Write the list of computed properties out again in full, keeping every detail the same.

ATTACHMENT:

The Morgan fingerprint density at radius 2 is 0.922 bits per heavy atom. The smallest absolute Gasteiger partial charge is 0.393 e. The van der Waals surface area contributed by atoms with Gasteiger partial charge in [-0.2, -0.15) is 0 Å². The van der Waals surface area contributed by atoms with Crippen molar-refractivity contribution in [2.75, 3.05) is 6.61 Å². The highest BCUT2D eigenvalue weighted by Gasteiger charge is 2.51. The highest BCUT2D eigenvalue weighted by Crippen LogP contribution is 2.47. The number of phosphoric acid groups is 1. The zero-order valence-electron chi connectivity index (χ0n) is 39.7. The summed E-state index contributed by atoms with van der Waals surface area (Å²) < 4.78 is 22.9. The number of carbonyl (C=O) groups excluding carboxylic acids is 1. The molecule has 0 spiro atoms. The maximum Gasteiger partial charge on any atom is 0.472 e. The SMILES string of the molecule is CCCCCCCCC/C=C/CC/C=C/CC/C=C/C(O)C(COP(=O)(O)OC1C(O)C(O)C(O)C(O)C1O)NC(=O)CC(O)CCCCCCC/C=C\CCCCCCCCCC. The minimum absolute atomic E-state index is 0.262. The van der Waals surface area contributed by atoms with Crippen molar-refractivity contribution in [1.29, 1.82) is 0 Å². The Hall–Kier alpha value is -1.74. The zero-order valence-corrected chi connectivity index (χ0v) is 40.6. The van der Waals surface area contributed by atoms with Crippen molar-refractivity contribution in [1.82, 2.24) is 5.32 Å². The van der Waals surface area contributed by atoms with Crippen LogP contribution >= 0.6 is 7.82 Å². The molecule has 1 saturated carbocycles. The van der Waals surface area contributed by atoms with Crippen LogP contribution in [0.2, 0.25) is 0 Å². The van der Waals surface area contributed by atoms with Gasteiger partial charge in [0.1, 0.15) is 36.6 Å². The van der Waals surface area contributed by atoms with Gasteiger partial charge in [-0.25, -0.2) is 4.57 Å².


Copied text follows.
The Morgan fingerprint density at radius 2 is 0.922 bits per heavy atom. The smallest absolute Gasteiger partial charge is 0.393 e. The van der Waals surface area contributed by atoms with Gasteiger partial charge in [-0.2, -0.15) is 0 Å². The van der Waals surface area contributed by atoms with Crippen molar-refractivity contribution in [2.75, 3.05) is 6.61 Å². The highest BCUT2D eigenvalue weighted by Gasteiger charge is 2.51. The highest BCUT2D eigenvalue weighted by Crippen LogP contribution is 2.47. The number of phosphoric acid groups is 1. The zero-order valence-electron chi connectivity index (χ0n) is 39.7. The summed E-state index contributed by atoms with van der Waals surface area (Å²) < 4.78 is 22.9. The number of carbonyl (C=O) groups excluding carboxylic acids is 1. The molecule has 0 spiro atoms. The maximum Gasteiger partial charge on any atom is 0.472 e. The SMILES string of the molecule is CCCCCCCCC/C=C/CC/C=C/CC/C=C/C(O)C(COP(=O)(O)OC1C(O)C(O)C(O)C(O)C1O)NC(=O)CC(O)CCCCCCC/C=C\CCCCCCCCCC. The minimum absolute atomic E-state index is 0.262. The van der Waals surface area contributed by atoms with Crippen molar-refractivity contribution in [1.29, 1.82) is 0 Å². The Hall–Kier alpha value is -1.74. The zero-order valence-corrected chi connectivity index (χ0v) is 40.6. The van der Waals surface area contributed by atoms with Crippen molar-refractivity contribution in [1.82, 2.24) is 5.32 Å². The van der Waals surface area contributed by atoms with Crippen LogP contribution >= 0.6 is 7.82 Å². The molecule has 1 saturated carbocycles. The van der Waals surface area contributed by atoms with Crippen LogP contribution in [0.2, 0.25) is 0 Å². The van der Waals surface area contributed by atoms with Gasteiger partial charge in [0.1, 0.15) is 36.6 Å². The van der Waals surface area contributed by atoms with Gasteiger partial charge in [-0.25, -0.2) is 4.57 Å².